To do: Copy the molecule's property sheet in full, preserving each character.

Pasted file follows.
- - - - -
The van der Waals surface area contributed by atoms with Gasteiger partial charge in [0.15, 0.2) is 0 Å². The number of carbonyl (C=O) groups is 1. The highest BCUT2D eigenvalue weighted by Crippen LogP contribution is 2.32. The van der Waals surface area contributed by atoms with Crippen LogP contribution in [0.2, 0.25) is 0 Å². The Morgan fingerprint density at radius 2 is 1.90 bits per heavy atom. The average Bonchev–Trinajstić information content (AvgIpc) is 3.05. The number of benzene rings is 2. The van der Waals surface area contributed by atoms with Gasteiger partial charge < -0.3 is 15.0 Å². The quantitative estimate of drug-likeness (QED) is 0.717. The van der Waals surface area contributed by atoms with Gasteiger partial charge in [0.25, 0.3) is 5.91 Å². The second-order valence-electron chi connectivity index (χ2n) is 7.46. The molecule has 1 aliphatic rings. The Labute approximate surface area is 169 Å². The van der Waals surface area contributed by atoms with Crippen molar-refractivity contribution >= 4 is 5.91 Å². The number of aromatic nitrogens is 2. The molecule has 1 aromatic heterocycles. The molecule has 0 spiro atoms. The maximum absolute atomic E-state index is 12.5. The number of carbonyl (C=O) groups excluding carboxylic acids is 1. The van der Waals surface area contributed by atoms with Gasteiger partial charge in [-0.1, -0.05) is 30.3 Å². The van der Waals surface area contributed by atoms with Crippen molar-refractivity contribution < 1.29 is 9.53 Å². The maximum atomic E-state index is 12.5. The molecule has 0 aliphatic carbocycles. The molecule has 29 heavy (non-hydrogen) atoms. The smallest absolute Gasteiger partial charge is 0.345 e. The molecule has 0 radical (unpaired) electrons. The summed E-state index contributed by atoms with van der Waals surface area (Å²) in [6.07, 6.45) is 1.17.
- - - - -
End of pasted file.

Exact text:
The van der Waals surface area contributed by atoms with Gasteiger partial charge in [0.15, 0.2) is 0 Å². The number of carbonyl (C=O) groups is 1. The highest BCUT2D eigenvalue weighted by Crippen LogP contribution is 2.32. The van der Waals surface area contributed by atoms with Crippen LogP contribution in [0.2, 0.25) is 0 Å². The Morgan fingerprint density at radius 2 is 1.90 bits per heavy atom. The average Bonchev–Trinajstić information content (AvgIpc) is 3.05. The number of benzene rings is 2. The van der Waals surface area contributed by atoms with Gasteiger partial charge < -0.3 is 15.0 Å². The quantitative estimate of drug-likeness (QED) is 0.717. The van der Waals surface area contributed by atoms with Gasteiger partial charge in [0.25, 0.3) is 5.91 Å². The second-order valence-electron chi connectivity index (χ2n) is 7.46. The molecule has 1 aliphatic rings. The Labute approximate surface area is 169 Å². The van der Waals surface area contributed by atoms with Crippen molar-refractivity contribution >= 4 is 5.91 Å². The number of aromatic nitrogens is 2. The molecule has 1 aromatic heterocycles. The molecule has 0 spiro atoms. The maximum absolute atomic E-state index is 12.5. The number of carbonyl (C=O) groups excluding carboxylic acids is 1. The van der Waals surface area contributed by atoms with Gasteiger partial charge in [-0.1, -0.05) is 30.3 Å². The van der Waals surface area contributed by atoms with Crippen molar-refractivity contribution < 1.29 is 9.53 Å². The maximum atomic E-state index is 12.5. The molecule has 0 aliphatic carbocycles. The molecule has 29 heavy (non-hydrogen) atoms. The smallest absolute Gasteiger partial charge is 0.345 e. The molecule has 0 radical (unpaired) electrons. The summed E-state index contributed by atoms with van der Waals surface area (Å²) in [6.07, 6.45) is 1.17.